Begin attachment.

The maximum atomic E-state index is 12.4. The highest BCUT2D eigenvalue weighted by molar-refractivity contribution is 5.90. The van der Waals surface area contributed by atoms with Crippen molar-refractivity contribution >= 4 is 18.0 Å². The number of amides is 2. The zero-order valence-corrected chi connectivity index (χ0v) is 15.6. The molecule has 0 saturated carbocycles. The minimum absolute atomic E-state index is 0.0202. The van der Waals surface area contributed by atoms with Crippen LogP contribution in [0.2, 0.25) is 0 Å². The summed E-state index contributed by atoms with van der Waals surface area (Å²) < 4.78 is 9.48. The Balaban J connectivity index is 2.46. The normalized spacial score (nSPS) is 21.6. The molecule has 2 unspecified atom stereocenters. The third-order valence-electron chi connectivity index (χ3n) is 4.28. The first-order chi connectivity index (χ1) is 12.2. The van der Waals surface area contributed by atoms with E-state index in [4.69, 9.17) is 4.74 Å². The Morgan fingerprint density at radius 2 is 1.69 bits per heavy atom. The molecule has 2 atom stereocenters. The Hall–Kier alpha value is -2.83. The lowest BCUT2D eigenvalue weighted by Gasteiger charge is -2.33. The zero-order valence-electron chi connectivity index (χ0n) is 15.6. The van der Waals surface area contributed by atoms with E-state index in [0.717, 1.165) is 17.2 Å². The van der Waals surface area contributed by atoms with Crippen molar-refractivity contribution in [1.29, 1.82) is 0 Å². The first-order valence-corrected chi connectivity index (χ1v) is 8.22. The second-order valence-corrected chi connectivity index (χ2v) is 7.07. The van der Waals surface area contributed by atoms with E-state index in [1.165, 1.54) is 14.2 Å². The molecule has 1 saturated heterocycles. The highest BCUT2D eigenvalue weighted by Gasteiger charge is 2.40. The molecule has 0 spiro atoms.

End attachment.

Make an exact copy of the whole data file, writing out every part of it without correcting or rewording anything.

The maximum atomic E-state index is 12.4. The highest BCUT2D eigenvalue weighted by molar-refractivity contribution is 5.90. The van der Waals surface area contributed by atoms with Crippen molar-refractivity contribution >= 4 is 18.0 Å². The number of amides is 2. The zero-order valence-corrected chi connectivity index (χ0v) is 15.6. The molecule has 0 saturated carbocycles. The minimum absolute atomic E-state index is 0.0202. The van der Waals surface area contributed by atoms with Crippen LogP contribution in [0.2, 0.25) is 0 Å². The summed E-state index contributed by atoms with van der Waals surface area (Å²) < 4.78 is 9.48. The Balaban J connectivity index is 2.46. The normalized spacial score (nSPS) is 21.6. The molecule has 2 unspecified atom stereocenters. The third-order valence-electron chi connectivity index (χ3n) is 4.28. The first-order chi connectivity index (χ1) is 12.2. The van der Waals surface area contributed by atoms with E-state index in [4.69, 9.17) is 4.74 Å². The Morgan fingerprint density at radius 2 is 1.69 bits per heavy atom. The molecule has 2 atom stereocenters. The Hall–Kier alpha value is -2.83. The lowest BCUT2D eigenvalue weighted by Gasteiger charge is -2.33. The zero-order valence-electron chi connectivity index (χ0n) is 15.6. The van der Waals surface area contributed by atoms with E-state index in [0.717, 1.165) is 17.2 Å². The van der Waals surface area contributed by atoms with Crippen molar-refractivity contribution in [1.29, 1.82) is 0 Å². The first-order valence-corrected chi connectivity index (χ1v) is 8.22. The second-order valence-corrected chi connectivity index (χ2v) is 7.07. The van der Waals surface area contributed by atoms with E-state index in [1.165, 1.54) is 14.2 Å². The molecule has 1 saturated heterocycles. The highest BCUT2D eigenvalue weighted by Gasteiger charge is 2.40. The molecule has 0 spiro atoms.